There’s been some recent discussion on the TeX Live mailing list about recording dependencies for (La)TeX packages. This is a good idea but means that package authors need to think about their dependency situation. So I thought a few words on this would be helpful, at least from the point of view of the most common case: LaTeX packages.

It’s pretty easy to accumulate \RequirePackage lines in your source, but if you are serious about giving a useful set of dependencies you need to know what each one is for. In many ways the rule is easy: require each package you use. What makes that more complicated is that you might use features which are available when you load package X but are actually provided by package Y. For example, if you load my siunitx package, it loads array so means that you can do for example


So how do you tell what your ‘real’ dependencies are? The usual rule is that you check the documentation: does it say that package X itself provides the features you use? In the case above, siunitx doesn’t document that syntax extension for tabular: it’s documented by array. So if you wrote a package that uses siunitx but also needs to use features from array you should


This means that even if at some future stage there’s a change in the internals of a package you load, things should still all work.

If you want to track down where stuff might be coming from, you can always \listfiles to get a full overview of your current package use (starting from a small example).

There are a few places were packages are so closely linked you might not have to list them both. The most obvious is TikZ/pgf: the two are different ‘layers’ of the same set up but are documented together, so if you load TikZ you can assume pgf. Of course, there is no harm in listing both!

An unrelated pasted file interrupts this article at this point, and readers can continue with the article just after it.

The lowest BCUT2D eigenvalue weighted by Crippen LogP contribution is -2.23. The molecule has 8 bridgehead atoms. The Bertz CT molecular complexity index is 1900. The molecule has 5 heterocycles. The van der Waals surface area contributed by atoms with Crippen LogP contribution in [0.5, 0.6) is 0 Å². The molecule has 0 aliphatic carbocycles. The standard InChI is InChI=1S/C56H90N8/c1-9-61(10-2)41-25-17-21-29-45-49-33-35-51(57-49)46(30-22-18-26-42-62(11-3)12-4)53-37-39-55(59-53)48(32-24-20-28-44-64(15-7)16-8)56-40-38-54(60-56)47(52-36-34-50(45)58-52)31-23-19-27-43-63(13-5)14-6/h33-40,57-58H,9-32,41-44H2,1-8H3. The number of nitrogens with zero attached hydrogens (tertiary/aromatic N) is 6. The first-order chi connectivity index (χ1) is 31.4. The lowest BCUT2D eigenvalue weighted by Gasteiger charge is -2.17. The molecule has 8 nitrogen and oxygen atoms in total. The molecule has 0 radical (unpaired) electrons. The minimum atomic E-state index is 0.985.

New CTAN, new toys

Many readers will have been watching the updates to CTAN with interest. So far, we’ve seen a new layout to the site, with a promise of new ‘toys’. Some of these have now appeared at least in testing form, and can be accessed at

The biggest change is that you can now register an account, and use this to vote on packages. I’ve of course registered already, and taken a very quick look at the voting system. I notice that at the moment the system doesn’t spot that I’m the author of some packages, so can vote on them! Of course, I’m not going to do that, and if there are lots of people voting it won’t matter.

A new upload system for CTAN

The CTAN Team are currently testing a new upload system. There are several things going on with this new approach. First, if your material has been uploaded before then you can find it on the list of known packages, so various pieces of information are automatically available. Secondly, you can see the meta-data about your upload, for example the short README-like text you see in the CTAN database. That means you can correct/add to the entry, and hopefully makes Robin Fairbairns life a little less busy!

The default page for uploads includes a list of all of the packages that CTAN contains (more or less: I’ve not checked the entire list!). There’s also a page you can use if you know the package name for your upload. I like that one, perhaps as I know the names of all of my packages and the aforementioned list is rather long!